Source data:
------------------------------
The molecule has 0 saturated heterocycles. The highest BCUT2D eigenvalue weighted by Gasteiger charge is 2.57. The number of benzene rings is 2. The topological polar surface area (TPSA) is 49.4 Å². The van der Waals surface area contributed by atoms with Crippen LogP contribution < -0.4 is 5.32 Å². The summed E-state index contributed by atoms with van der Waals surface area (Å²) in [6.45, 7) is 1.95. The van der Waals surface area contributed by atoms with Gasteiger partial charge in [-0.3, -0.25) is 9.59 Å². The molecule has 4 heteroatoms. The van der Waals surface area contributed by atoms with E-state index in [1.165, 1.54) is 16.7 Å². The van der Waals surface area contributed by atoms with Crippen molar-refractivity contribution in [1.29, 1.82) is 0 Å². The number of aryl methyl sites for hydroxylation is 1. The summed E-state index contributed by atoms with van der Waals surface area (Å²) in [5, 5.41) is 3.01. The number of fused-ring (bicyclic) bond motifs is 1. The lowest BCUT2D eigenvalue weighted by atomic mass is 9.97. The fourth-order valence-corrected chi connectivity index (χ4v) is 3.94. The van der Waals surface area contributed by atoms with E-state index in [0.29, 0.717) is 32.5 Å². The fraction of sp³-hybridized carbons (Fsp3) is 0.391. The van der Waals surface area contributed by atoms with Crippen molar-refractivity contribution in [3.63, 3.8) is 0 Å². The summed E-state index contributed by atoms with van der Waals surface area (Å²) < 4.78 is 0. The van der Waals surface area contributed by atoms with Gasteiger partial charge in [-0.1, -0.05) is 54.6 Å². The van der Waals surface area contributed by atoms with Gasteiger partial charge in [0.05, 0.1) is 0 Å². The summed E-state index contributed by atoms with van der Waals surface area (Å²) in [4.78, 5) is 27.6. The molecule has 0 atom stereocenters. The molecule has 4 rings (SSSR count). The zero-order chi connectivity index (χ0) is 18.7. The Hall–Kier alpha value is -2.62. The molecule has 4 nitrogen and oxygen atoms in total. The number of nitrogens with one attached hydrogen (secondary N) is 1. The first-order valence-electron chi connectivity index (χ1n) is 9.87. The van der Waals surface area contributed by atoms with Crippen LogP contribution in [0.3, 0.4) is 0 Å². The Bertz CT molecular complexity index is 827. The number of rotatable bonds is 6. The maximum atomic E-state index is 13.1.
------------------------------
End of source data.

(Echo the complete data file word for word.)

The molecule has 0 saturated heterocycles. The highest BCUT2D eigenvalue weighted by Gasteiger charge is 2.57. The number of benzene rings is 2. The topological polar surface area (TPSA) is 49.4 Å². The van der Waals surface area contributed by atoms with Crippen LogP contribution < -0.4 is 5.32 Å². The summed E-state index contributed by atoms with van der Waals surface area (Å²) in [6.45, 7) is 1.95. The van der Waals surface area contributed by atoms with Gasteiger partial charge in [-0.3, -0.25) is 9.59 Å². The molecule has 4 heteroatoms. The van der Waals surface area contributed by atoms with E-state index in [1.165, 1.54) is 16.7 Å². The van der Waals surface area contributed by atoms with Crippen molar-refractivity contribution in [1.29, 1.82) is 0 Å². The number of aryl methyl sites for hydroxylation is 1. The summed E-state index contributed by atoms with van der Waals surface area (Å²) in [5, 5.41) is 3.01. The number of fused-ring (bicyclic) bond motifs is 1. The lowest BCUT2D eigenvalue weighted by atomic mass is 9.97. The fourth-order valence-corrected chi connectivity index (χ4v) is 3.94. The van der Waals surface area contributed by atoms with E-state index in [0.29, 0.717) is 32.5 Å². The fraction of sp³-hybridized carbons (Fsp3) is 0.391. The van der Waals surface area contributed by atoms with Crippen molar-refractivity contribution in [3.63, 3.8) is 0 Å². The summed E-state index contributed by atoms with van der Waals surface area (Å²) < 4.78 is 0. The van der Waals surface area contributed by atoms with Gasteiger partial charge in [-0.1, -0.05) is 54.6 Å². The van der Waals surface area contributed by atoms with Gasteiger partial charge in [0.05, 0.1) is 0 Å². The summed E-state index contributed by atoms with van der Waals surface area (Å²) in [4.78, 5) is 27.6. The molecule has 0 atom stereocenters. The molecule has 4 rings (SSSR count). The zero-order chi connectivity index (χ0) is 18.7. The Hall–Kier alpha value is -2.62. The molecule has 4 nitrogen and oxygen atoms in total. The number of nitrogens with one attached hydrogen (secondary N) is 1. The first-order valence-electron chi connectivity index (χ1n) is 9.87. The van der Waals surface area contributed by atoms with Crippen LogP contribution in [0.3, 0.4) is 0 Å². The Bertz CT molecular complexity index is 827. The number of rotatable bonds is 6. The maximum atomic E-state index is 13.1.